We grew up as a happy lot of four siblings, I as the eldest, followed by three brothers. My late mother who had been a school teacher passed on seven years ago, and that is when all hell broke loose.
My mother, Gertrude Nyaguthii, bless her soul, had been the anchor of the home, but after her demise through diabetic complications, my father who had been a hands-off parent all along, was unable to keep my brothers in check, as he concentrated on his massive wealth in farms and business.
Shortly after mother’s death, dad started showing signs of ill health, and this is when I started to notice change of attitude on the part of my brothers towards me. It was as if they expected dad to die at any time and they arrogantly kept reminding me that as a woman I would not inherit any property, and the earlier I knew about that the better. It mattered not whether I was their eldest sibling or not.
All my brothers had arrogantly dropped out of college arguing that they had no reason to study since they were heirs to our parents’ property. They would collect rent from the various residential houses and shops dad owned, and would squander it in alcohol and luxury.
Due to his debilitating ailment, dad could do nothing, and my paternal relatives watched from safe distance, as culture dictated that only the male siblings had a say into succession matters and to my dismay even encouraged me to get married since my inheritance would come from my future husband.
My sole confidant then was Benedict Rotich, my college boyfriend, and he was the one who gave me sanity most of the time when I was low. I had just graduated with a degree in BA Education, while had just clinched a scholarship to pursue Master of Science in medicine at a college in Germany he was leaving soon and I knew that I would miss him though he promised he would write as soon as he arrived.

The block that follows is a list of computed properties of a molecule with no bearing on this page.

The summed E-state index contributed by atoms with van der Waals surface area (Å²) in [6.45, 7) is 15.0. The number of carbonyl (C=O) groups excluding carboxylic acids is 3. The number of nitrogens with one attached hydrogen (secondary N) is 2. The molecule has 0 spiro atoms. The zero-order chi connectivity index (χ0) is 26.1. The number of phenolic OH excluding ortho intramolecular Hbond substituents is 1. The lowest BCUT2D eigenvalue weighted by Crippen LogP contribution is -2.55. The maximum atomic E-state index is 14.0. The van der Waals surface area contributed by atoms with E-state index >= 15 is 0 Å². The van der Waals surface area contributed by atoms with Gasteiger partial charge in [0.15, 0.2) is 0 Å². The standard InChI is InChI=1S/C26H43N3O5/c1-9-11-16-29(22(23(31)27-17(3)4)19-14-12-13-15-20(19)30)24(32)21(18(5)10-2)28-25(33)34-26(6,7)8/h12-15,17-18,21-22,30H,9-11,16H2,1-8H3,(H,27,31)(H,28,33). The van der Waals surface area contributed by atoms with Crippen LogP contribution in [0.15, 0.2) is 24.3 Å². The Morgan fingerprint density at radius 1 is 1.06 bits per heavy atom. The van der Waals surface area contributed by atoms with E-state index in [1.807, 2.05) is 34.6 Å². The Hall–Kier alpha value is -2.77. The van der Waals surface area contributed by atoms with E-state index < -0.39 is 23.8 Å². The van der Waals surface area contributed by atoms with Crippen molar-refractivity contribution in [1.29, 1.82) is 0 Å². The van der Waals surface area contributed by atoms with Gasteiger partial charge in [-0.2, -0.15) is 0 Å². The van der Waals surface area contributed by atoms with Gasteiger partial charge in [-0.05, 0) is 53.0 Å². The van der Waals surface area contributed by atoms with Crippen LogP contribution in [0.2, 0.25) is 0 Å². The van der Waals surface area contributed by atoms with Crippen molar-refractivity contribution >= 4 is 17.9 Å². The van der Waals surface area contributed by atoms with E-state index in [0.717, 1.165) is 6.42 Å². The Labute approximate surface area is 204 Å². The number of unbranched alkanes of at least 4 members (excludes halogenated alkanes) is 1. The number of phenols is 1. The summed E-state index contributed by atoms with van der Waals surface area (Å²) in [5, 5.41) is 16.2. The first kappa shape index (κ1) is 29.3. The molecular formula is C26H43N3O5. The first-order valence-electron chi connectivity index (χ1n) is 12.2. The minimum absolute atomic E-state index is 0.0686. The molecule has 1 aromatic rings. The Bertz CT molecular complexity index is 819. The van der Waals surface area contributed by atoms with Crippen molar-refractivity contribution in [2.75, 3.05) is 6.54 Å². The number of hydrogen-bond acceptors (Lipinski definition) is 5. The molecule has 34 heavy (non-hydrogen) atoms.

I had just discovered that I was pregnant
A few months after mother’s burial I was lucky to get a job at a private school in Nairobi, and I was happy at least I was getting away from the intricacies of home. I only worried about dad, and I would visit him once in a while to make sure he was keeping up with his medication. I even hired a nurse, Rosia, to make sure dad got the much needed care despite interferences from my three brothers.
But while visiting one day, I found that Rosia had left abruptly and when I inquired my brother Absalom he told me point blank that there was no need to hire outsiders to look for dad, and that his wife Scotia, would henceforth take care of him.
It was shortly after this that I got the Zambian job. Our previous Principal at Hewani School had left shortly after I had joined, to take a new position at St Pritchet, in Kitwe. She and I had stricken good relationship the short period I we had come to know each other, and three months after she had settled in Kitwe she sent for me, saying a position similar to mine was available, if I was interested.
I had just discovered that I was pregnant, and Benedict had not written a whole month after he left. I accepted the offer for the new job perks and benefits.